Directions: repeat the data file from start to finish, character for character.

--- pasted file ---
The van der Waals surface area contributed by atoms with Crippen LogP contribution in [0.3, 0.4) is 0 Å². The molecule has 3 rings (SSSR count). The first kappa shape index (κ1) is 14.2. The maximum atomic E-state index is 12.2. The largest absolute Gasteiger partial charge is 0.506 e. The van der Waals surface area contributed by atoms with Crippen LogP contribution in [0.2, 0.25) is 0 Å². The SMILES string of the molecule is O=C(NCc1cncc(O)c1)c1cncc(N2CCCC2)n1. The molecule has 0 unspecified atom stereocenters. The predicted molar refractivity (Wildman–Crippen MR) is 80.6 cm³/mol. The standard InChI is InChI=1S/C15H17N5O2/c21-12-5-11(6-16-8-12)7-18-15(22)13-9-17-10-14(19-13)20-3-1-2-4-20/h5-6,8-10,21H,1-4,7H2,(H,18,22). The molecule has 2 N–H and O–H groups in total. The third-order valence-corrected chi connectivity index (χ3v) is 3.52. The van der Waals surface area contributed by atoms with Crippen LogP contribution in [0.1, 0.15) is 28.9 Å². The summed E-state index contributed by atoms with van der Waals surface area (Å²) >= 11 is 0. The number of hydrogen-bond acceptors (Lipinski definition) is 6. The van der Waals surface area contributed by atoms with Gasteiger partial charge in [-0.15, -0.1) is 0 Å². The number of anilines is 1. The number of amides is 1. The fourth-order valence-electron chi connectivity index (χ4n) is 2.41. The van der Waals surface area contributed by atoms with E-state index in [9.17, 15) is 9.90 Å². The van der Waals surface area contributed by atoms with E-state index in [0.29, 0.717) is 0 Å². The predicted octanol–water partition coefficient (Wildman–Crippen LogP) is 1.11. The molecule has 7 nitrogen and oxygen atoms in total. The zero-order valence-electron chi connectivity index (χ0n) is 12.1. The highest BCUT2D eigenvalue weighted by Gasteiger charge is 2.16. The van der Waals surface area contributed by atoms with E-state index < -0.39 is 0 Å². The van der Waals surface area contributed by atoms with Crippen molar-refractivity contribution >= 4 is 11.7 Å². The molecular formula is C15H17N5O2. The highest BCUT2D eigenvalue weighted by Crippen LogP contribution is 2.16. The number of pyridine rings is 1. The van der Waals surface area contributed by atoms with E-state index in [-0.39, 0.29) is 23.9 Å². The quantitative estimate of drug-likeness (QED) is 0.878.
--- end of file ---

The van der Waals surface area contributed by atoms with Crippen LogP contribution in [0.3, 0.4) is 0 Å². The molecule has 3 rings (SSSR count). The first kappa shape index (κ1) is 14.2. The maximum atomic E-state index is 12.2. The largest absolute Gasteiger partial charge is 0.506 e. The van der Waals surface area contributed by atoms with Crippen LogP contribution in [0.2, 0.25) is 0 Å². The SMILES string of the molecule is O=C(NCc1cncc(O)c1)c1cncc(N2CCCC2)n1. The molecule has 0 unspecified atom stereocenters. The predicted molar refractivity (Wildman–Crippen MR) is 80.6 cm³/mol. The standard InChI is InChI=1S/C15H17N5O2/c21-12-5-11(6-16-8-12)7-18-15(22)13-9-17-10-14(19-13)20-3-1-2-4-20/h5-6,8-10,21H,1-4,7H2,(H,18,22). The molecule has 2 N–H and O–H groups in total. The third-order valence-corrected chi connectivity index (χ3v) is 3.52. The van der Waals surface area contributed by atoms with Crippen LogP contribution in [0.1, 0.15) is 28.9 Å². The summed E-state index contributed by atoms with van der Waals surface area (Å²) >= 11 is 0. The number of hydrogen-bond acceptors (Lipinski definition) is 6. The van der Waals surface area contributed by atoms with Gasteiger partial charge in [-0.15, -0.1) is 0 Å². The number of anilines is 1. The number of amides is 1. The fourth-order valence-electron chi connectivity index (χ4n) is 2.41. The van der Waals surface area contributed by atoms with E-state index in [9.17, 15) is 9.90 Å². The van der Waals surface area contributed by atoms with E-state index in [0.29, 0.717) is 0 Å². The predicted octanol–water partition coefficient (Wildman–Crippen LogP) is 1.11. The molecule has 7 nitrogen and oxygen atoms in total. The zero-order valence-electron chi connectivity index (χ0n) is 12.1. The highest BCUT2D eigenvalue weighted by Gasteiger charge is 2.16. The van der Waals surface area contributed by atoms with E-state index < -0.39 is 0 Å². The van der Waals surface area contributed by atoms with Crippen molar-refractivity contribution >= 4 is 11.7 Å². The molecular formula is C15H17N5O2. The highest BCUT2D eigenvalue weighted by Crippen LogP contribution is 2.16. The number of pyridine rings is 1. The van der Waals surface area contributed by atoms with E-state index in [-0.39, 0.29) is 23.9 Å². The quantitative estimate of drug-likeness (QED) is 0.878.